The role of HLA-G in controlling uNK cells has been studied more so than other MHC class-I ligands, due in part to the relevance of its unique and restricted expression within EVT (197). Previous studies have identified two receptors expressed on uNK cells that interact with HLA-G: leukocyte immunoglobulin-like subfamily B member 1 (LILRB1) (210) and KIR2DL4 (211, 212). Interpretation of previous HLA-G-related findings necessitates caution due to the nature and design of the experimental systems used. For example, most approaches implement forced ectopic expression of HLA-G in HLA-null target cell lines, designed to synthesize either of two major HLA-G isoforms expressed by EVTs, namely membrane-bound HLA-G1 (213) or the truncated soluble HLA-G5 (211, 214). Further, many studies have interchangeably used peripheral blood NK cells or NK-like cell lines as surrogate readouts of HLA-G-uNK cell interaction within the maternal-fetal interface. These assumptions have perhaps contributed to over-interpretation of the role of HLA-G in controlling uNK cell-related processes in pregnancy. Conflicting findings have arisen from these studies, indicating that both membrane-bound and soluble HLA-G enhance the production of pro-inflammatory (IFN-γ, TNF, IL1B, IL6) and angiogenic (IL8) factors in endometrial (i.e., not decidual) (213, 215) or pbNK cells (202, 216). In support of the above findings using pbNK cells, Li et al. demonstrated that HLA-G treatment of ex vivo-derived uNK cells induces IL6, IL8, and TNF through processes dependent upon KIR2DL4 (212). In contrast to this, ex vivo uNK cells, exposed to membrane-bound HLA-G, resulted in inhibition or had marginal impact on uNK degranulation and cytokine production (214). Two recent studies, directly examining the function of HLA-G in primary EVTs and uNK cells, indicated that HLA-G does not induce cytokine secretion from uNK cells but instead dampens uNK cell activity (104, 193), a finding that is consistent with the original paradigm that HLA-G likely promotes immune cell tolerance within the fetal-maternal interface.

Regulation of Extravillous Trophoblasts by Uterine Natural Killer Cells

Uterine NK are robust producers of cytokines and growth factors, and due to their close proximity to EVTs within the maternal-fetal interface, these cells likely play roles in regulating the diverse functions of trophoblasts. In support of this, uNK cell-generated conditioned media modifies specific biological processes of primary trophoblast, including the promotion of cell invasion (153, 154, 217). Notably, the pro-invasive effect of uNK cell-derived conditioned media is solely attributed to soluble factors produced by uNK cells harvested from later gestational age time-points within the first trimester of pregnancy (i.e., 10–13 weeks' gestation). By contrast, soluble factors produced by uNK cells from the earlier first trimester time-points do not elicit pro-invasive characteristics on EVTs, indicating that the composition of uNK cell factors is influenced by processes related to gestational age, and that the impact of uNK cells on EVT biology is relative to stage of development.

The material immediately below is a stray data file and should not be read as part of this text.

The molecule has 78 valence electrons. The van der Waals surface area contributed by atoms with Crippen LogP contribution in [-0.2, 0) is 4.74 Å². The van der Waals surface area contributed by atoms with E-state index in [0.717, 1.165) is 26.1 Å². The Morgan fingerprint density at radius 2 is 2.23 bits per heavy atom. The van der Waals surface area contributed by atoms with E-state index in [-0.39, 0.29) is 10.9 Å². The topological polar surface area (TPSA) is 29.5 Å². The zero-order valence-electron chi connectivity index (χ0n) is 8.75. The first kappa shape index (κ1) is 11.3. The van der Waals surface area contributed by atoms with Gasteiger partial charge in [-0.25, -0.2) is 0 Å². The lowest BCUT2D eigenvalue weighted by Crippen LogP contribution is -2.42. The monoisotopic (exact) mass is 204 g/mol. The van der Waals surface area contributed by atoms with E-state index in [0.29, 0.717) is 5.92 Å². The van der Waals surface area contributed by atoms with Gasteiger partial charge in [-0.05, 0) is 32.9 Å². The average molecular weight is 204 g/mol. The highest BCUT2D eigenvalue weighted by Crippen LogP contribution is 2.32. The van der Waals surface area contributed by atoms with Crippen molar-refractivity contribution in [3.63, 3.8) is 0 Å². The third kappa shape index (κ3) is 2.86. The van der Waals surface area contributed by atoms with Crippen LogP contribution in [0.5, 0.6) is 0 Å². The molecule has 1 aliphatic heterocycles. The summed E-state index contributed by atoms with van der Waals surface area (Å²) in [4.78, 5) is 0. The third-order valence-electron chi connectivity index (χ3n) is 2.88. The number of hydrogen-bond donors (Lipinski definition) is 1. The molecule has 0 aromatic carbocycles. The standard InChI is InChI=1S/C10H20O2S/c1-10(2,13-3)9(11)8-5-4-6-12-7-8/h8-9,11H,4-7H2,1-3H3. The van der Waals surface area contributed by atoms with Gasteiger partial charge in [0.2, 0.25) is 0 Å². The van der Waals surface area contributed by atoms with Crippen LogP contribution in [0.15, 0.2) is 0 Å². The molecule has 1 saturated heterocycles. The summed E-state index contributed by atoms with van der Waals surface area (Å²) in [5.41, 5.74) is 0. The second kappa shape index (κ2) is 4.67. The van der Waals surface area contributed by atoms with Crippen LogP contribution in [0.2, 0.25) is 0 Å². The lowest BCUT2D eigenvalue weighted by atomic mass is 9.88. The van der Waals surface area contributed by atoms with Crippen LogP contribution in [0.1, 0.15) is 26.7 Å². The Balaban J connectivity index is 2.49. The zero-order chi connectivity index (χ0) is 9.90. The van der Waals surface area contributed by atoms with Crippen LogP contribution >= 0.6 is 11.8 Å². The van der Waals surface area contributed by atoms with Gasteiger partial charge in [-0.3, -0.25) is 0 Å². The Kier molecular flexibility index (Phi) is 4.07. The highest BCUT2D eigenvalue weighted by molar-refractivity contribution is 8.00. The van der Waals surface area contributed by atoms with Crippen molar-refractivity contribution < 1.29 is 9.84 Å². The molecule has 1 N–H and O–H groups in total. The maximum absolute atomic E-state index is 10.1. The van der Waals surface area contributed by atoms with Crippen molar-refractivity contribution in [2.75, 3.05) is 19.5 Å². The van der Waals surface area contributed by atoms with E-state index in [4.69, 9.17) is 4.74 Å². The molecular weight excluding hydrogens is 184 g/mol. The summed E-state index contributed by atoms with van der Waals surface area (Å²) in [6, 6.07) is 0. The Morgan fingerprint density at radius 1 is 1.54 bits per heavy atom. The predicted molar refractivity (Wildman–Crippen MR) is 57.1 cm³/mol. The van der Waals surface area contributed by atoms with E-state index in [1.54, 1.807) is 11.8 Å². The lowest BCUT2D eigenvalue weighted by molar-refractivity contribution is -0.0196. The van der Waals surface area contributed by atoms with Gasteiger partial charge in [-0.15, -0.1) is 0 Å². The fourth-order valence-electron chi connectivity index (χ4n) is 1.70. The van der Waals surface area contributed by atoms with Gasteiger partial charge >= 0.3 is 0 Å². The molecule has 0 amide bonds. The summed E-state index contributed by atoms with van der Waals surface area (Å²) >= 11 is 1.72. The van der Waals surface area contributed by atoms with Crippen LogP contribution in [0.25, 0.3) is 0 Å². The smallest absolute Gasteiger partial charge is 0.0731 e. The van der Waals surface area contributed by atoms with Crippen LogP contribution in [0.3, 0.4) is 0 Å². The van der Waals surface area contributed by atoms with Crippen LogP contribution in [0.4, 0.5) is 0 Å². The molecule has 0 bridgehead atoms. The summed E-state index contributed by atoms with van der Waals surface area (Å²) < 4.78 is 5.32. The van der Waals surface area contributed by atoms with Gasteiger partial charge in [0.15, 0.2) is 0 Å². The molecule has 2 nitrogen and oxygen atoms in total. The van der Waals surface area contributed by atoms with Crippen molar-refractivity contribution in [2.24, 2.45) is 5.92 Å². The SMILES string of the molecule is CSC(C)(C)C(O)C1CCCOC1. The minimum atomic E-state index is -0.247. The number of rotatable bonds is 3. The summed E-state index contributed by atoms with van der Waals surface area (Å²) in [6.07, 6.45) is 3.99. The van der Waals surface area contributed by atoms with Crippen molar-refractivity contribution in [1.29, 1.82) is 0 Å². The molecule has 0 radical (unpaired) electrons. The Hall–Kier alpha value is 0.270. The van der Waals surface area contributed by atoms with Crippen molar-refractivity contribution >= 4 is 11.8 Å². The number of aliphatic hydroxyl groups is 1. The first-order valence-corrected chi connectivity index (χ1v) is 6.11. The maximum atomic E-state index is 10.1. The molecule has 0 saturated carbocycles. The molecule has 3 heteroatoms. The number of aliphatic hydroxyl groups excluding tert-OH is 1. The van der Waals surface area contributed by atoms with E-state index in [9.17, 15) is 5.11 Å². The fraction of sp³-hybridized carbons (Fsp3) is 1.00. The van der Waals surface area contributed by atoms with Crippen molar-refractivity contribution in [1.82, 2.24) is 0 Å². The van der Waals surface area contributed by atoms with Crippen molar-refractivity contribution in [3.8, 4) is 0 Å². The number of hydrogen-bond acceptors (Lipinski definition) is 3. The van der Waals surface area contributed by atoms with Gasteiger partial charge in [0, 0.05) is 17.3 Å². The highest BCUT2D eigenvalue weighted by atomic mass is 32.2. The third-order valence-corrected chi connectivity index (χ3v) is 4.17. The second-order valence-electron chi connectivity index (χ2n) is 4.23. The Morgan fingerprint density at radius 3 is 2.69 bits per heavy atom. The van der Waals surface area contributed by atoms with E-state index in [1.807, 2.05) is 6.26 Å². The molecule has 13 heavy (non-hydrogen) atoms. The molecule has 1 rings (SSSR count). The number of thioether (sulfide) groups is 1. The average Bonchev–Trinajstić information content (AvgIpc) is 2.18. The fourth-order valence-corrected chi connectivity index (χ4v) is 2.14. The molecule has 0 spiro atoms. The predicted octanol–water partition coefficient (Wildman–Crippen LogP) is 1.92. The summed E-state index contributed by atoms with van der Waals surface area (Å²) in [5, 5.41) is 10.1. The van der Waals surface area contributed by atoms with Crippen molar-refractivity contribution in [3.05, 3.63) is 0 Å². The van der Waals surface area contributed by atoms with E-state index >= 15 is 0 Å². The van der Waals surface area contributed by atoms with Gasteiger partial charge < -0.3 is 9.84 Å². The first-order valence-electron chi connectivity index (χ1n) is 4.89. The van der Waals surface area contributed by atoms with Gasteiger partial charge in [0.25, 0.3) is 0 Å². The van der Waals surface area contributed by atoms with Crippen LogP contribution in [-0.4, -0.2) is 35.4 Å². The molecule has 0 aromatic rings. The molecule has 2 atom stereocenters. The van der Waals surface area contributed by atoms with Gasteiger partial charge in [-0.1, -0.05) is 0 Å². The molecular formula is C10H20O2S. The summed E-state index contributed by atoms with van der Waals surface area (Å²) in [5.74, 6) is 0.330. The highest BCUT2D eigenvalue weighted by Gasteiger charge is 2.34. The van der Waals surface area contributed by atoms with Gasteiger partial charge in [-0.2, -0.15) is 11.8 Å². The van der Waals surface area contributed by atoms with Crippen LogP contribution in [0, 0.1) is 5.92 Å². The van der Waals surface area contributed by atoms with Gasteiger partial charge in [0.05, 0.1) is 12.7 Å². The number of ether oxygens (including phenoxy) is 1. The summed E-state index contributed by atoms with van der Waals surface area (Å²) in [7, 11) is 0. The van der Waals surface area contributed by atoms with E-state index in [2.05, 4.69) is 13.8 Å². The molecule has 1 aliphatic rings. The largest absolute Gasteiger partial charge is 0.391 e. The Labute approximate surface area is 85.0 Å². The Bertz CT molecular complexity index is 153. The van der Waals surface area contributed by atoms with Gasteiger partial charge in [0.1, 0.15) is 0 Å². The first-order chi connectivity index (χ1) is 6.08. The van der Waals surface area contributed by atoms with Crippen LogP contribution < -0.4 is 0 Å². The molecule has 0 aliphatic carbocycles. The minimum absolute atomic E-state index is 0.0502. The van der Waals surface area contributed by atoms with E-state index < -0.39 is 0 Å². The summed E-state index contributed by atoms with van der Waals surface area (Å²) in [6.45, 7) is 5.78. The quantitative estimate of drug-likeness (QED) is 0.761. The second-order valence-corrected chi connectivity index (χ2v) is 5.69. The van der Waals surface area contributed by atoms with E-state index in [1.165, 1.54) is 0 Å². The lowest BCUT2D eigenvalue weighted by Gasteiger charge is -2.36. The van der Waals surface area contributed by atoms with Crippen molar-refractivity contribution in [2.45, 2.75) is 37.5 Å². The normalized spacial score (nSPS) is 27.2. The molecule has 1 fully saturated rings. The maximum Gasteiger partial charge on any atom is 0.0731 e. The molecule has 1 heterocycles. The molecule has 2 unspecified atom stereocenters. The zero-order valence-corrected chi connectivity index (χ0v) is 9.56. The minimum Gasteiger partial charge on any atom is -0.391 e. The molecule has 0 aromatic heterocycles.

Multiple factors produced by uNK cells have been identified, and importantly, receptors for many of these substances are expressed on primary EVTs. For example, uNK cells produce high levels of IL8, TNF, interferon (INF) γ, TGFB1, CXCL10, as well as the angiogenic factors such as vascular endothelial growth factor A (VEGF-A), VEGF-C and PGF (153). Reciprocally, immunolocalization studies on implantation sites and ex vivo studies using primary EVTs provide evidence that invasive trophoblasts populating the maternal-fetal interface produce receptors for these ligands. For example, EVTs express CXCR1 (an IL8 receptor), CXCR3 (an CXCL10 receptor), TNFR1, as well as VEGFR-1 and VEGFR-3, the latter binding VEGF-A and VEGF-C, respectively (110, 153, 218, 219). Notably, supplementation of IL8 and CXCL10 promoted migration of primary CTBs (153). Likewise, inhibition of ligand binding to VEGFR-1 and VEGFR-3 diminished trophoblast invasion (220). Moreover, downregulation of VEGF in uNK cell-conditioned media impaired EVT outgrowth compared to controls (221). In contrast, TNF and IFN-γ inhibited trophoblast migration and invasion by increasing PAI expression and impacting MMP-directed proteolysis, respectively (222, 223). Taken together, factors produced by uNK cells do have the ability to control EVT-related processes in vivo. Given the interplay between promoting and restraining invasive characteristics in EVTs, uNK cells could be an important cellular component of the decidua that controls depth of EVT invasion as well as extent of trophoblast-mediated spiral artery remodeling.